Parts of the Tower have been used as royal apartments throughout history, and parts of them have been restored to what is believed to be accurate representations of what they looked like hundreds of years ago.  The room above was a small personal chapel for the king (Edward III, I believe), and showed the most beautiful handmade and hand-glazed tiles that were made in the same manner as they would have originally been created hundreds of years ago.  The overall effect is very beautiful, and it is always amazing to see the beauty and craftsmanship that was present in the past and is sometimes sadly lacking in the present.

On Thursday I went to visit the British Museum, which is full of amazing artifacts and collections from all around the world.  There is so much to see there that I think I could go visit for several days and see different things on each day!  The Enlightenment Room was a particular favorite of mine, especially the parts that were full of scientific instruments such as the model of the universe shown in the photo above - how amazing it must have been to be part of the age of discovery and learning as the scientific method and the sciences themselves were born!

The Egyptian collections in the building were also amazing, including not only the Rosetta Stone but plenty of funerary items as well as things recovered from archaeological digs from around the world.  The shabti in the photo above are just a few examples of those found in various tombs and crypts, and they were included with a burial so that the deceased would have servants to do whatever work was requested of them in the afterlife.  They were amazing, both in the variety and in the detail that were put into them, in addition to the meaning behind their use.

On Wednesday evening we went out for dinner and wound up wandering around the Piccadilly Circus area for a bit, including going into a toy store that had a large Lego department, where we found the above - a copy of the Imperial crown made out of Lego!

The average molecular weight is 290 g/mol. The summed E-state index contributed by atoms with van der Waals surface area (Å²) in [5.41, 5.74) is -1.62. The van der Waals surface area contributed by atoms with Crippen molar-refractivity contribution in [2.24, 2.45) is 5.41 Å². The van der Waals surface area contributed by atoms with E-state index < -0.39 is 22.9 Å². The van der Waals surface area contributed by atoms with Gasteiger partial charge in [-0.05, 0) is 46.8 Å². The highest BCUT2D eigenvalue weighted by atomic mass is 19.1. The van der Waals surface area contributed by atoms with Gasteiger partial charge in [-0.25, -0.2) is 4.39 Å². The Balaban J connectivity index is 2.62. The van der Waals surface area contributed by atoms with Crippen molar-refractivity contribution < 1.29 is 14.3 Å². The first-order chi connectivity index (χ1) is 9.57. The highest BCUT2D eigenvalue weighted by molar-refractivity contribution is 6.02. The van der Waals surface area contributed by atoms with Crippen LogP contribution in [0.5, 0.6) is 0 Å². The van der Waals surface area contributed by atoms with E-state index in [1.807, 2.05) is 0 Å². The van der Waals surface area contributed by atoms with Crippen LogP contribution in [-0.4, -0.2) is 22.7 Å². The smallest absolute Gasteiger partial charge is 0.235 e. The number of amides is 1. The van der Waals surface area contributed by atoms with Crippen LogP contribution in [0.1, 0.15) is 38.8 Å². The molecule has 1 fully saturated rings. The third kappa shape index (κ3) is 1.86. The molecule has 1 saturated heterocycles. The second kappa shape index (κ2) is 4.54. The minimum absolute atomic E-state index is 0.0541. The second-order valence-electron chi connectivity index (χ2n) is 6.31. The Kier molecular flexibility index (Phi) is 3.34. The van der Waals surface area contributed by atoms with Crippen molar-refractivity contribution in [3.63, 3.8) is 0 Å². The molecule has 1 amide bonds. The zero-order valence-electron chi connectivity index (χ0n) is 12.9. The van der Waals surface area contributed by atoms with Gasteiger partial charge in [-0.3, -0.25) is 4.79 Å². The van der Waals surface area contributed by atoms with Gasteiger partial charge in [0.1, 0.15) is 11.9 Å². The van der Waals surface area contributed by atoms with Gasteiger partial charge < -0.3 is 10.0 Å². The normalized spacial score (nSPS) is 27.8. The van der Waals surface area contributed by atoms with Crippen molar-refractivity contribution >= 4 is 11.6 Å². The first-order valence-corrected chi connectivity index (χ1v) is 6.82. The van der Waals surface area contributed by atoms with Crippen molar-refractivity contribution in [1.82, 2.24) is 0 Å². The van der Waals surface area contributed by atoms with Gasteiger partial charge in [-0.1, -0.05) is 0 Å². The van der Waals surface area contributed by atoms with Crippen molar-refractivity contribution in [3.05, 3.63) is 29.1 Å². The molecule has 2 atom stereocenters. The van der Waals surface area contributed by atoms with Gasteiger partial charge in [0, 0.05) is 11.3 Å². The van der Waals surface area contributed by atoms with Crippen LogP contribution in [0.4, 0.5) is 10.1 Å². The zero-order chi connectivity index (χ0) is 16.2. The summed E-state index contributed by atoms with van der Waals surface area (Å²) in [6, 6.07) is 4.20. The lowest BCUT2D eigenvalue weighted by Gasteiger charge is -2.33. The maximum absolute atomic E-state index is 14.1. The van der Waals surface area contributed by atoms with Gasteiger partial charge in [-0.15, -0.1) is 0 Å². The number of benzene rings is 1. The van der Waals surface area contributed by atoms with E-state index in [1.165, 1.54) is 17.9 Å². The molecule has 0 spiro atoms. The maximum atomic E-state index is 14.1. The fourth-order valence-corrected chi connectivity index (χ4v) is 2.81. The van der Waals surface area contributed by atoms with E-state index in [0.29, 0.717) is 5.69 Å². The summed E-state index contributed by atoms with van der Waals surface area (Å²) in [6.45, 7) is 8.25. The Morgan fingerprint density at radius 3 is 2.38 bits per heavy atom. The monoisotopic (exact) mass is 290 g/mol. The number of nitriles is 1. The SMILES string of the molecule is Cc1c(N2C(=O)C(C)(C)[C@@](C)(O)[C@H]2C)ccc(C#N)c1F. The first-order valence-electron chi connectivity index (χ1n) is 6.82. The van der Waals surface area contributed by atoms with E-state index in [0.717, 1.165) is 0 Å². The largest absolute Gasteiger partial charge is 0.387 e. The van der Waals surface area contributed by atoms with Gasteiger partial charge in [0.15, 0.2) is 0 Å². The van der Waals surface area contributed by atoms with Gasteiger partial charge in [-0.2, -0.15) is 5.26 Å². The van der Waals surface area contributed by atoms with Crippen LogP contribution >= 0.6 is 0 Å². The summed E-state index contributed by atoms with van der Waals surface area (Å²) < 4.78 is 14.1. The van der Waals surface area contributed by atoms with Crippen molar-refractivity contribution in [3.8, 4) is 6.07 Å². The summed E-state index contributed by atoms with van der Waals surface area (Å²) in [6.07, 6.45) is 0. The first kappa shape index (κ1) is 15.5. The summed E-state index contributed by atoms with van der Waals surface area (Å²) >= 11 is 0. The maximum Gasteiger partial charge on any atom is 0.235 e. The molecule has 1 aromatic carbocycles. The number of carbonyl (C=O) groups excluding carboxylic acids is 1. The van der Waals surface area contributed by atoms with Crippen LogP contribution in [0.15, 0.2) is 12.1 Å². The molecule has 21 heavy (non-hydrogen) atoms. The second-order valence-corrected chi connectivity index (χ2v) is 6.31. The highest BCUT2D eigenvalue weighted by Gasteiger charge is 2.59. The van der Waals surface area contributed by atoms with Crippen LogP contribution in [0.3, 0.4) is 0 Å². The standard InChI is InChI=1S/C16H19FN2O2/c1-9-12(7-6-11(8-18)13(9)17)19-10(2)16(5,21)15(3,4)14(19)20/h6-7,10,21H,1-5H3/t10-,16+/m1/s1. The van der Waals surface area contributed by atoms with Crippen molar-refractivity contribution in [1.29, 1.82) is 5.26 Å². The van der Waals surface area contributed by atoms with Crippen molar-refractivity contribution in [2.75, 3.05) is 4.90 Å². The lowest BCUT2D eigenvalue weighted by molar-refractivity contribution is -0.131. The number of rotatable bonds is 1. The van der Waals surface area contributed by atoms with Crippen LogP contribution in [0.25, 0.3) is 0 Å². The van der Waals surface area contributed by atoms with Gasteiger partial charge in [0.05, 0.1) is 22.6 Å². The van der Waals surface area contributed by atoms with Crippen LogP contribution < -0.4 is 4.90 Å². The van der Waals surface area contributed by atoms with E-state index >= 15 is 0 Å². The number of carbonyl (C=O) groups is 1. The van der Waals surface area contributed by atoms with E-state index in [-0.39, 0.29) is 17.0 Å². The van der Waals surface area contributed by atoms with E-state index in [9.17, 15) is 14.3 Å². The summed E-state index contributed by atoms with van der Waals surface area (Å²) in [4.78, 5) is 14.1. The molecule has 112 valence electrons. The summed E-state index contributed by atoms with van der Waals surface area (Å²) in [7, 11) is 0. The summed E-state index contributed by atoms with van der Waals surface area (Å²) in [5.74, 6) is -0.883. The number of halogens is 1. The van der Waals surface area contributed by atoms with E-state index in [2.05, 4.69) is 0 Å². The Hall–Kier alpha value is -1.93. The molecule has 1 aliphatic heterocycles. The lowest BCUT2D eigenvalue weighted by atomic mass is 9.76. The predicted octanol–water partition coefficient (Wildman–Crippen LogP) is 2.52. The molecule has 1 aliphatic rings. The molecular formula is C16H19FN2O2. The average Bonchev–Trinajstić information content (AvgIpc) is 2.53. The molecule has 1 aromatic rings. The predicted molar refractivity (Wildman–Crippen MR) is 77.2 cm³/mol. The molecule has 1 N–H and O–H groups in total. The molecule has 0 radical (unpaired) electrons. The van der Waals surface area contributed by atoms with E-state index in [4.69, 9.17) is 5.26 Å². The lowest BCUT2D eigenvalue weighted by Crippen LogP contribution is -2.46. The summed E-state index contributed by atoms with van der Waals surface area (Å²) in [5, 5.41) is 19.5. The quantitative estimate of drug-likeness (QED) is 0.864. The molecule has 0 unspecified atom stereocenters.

Friday was our last full day in the city, and the only day Chris had away from his work, so we went out in the morning to ride the Eye of London and were rewarded with some amazing weather that allowed photos such as the one above of Big Ben and Parliament.  We also headed out to see Harrod's, but the weather was heavy rain at that point and after a long walk we were both overwhelmed by the sheer amount of stuff there - there was an opera singer in the stairwell! - that we didn't enjoy it as much as we had hoped.  I would definitely like to visit it again someday, when I'm in a better mood to appreciate it.  Friday night we went out to a lovely little French place near where we were staying for an early celebration of our tenth anniversary, where I had the best steak frites that I've ever had along with a wonderful chocolatey dessert.  Saturday morning saw us take a walk to a quilt shop near our hotel before we headed to Heathrow to fly home to Seattle.

I loved my week in London, and I hope that I will get to visit again someday!